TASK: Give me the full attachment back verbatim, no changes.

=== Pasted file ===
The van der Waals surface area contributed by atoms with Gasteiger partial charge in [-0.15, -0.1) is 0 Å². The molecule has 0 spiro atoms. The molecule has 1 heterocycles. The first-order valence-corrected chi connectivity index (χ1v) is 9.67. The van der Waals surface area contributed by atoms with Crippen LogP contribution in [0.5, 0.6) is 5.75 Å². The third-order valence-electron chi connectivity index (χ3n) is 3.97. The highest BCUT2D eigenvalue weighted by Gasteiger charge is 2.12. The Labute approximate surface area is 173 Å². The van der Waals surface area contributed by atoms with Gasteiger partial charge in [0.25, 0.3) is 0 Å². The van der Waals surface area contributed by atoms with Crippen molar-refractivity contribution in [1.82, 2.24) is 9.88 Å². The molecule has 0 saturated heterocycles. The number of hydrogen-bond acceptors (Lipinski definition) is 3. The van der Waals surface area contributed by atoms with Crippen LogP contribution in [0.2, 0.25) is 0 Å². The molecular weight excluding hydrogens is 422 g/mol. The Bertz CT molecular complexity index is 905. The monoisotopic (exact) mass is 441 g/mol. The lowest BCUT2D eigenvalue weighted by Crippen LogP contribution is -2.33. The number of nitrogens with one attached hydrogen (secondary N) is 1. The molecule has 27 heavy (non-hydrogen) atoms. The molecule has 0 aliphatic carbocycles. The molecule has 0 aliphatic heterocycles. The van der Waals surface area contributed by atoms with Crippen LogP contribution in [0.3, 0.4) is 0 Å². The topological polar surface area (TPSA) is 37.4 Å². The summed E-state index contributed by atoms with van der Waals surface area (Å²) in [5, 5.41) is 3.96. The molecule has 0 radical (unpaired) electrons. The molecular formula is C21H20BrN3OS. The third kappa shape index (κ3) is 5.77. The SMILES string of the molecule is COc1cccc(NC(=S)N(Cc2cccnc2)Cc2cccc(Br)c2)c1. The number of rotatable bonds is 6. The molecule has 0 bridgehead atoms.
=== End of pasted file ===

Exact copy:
The van der Waals surface area contributed by atoms with Gasteiger partial charge in [-0.15, -0.1) is 0 Å². The molecule has 0 spiro atoms. The molecule has 1 heterocycles. The first-order valence-corrected chi connectivity index (χ1v) is 9.67. The van der Waals surface area contributed by atoms with Crippen LogP contribution in [0.5, 0.6) is 5.75 Å². The third-order valence-electron chi connectivity index (χ3n) is 3.97. The highest BCUT2D eigenvalue weighted by Gasteiger charge is 2.12. The Labute approximate surface area is 173 Å². The van der Waals surface area contributed by atoms with Gasteiger partial charge in [0.25, 0.3) is 0 Å². The van der Waals surface area contributed by atoms with Crippen molar-refractivity contribution in [1.82, 2.24) is 9.88 Å². The molecule has 0 saturated heterocycles. The number of hydrogen-bond acceptors (Lipinski definition) is 3. The van der Waals surface area contributed by atoms with Crippen LogP contribution in [0.2, 0.25) is 0 Å². The molecular weight excluding hydrogens is 422 g/mol. The Bertz CT molecular complexity index is 905. The monoisotopic (exact) mass is 441 g/mol. The lowest BCUT2D eigenvalue weighted by Crippen LogP contribution is -2.33. The number of nitrogens with one attached hydrogen (secondary N) is 1. The molecule has 27 heavy (non-hydrogen) atoms. The molecule has 0 aliphatic carbocycles. The molecule has 0 aliphatic heterocycles. The van der Waals surface area contributed by atoms with Crippen LogP contribution in [0.3, 0.4) is 0 Å². The topological polar surface area (TPSA) is 37.4 Å². The summed E-state index contributed by atoms with van der Waals surface area (Å²) in [5, 5.41) is 3.96. The molecule has 0 radical (unpaired) electrons. The molecular formula is C21H20BrN3OS. The third kappa shape index (κ3) is 5.77. The SMILES string of the molecule is COc1cccc(NC(=S)N(Cc2cccnc2)Cc2cccc(Br)c2)c1. The number of rotatable bonds is 6. The molecule has 0 bridgehead atoms.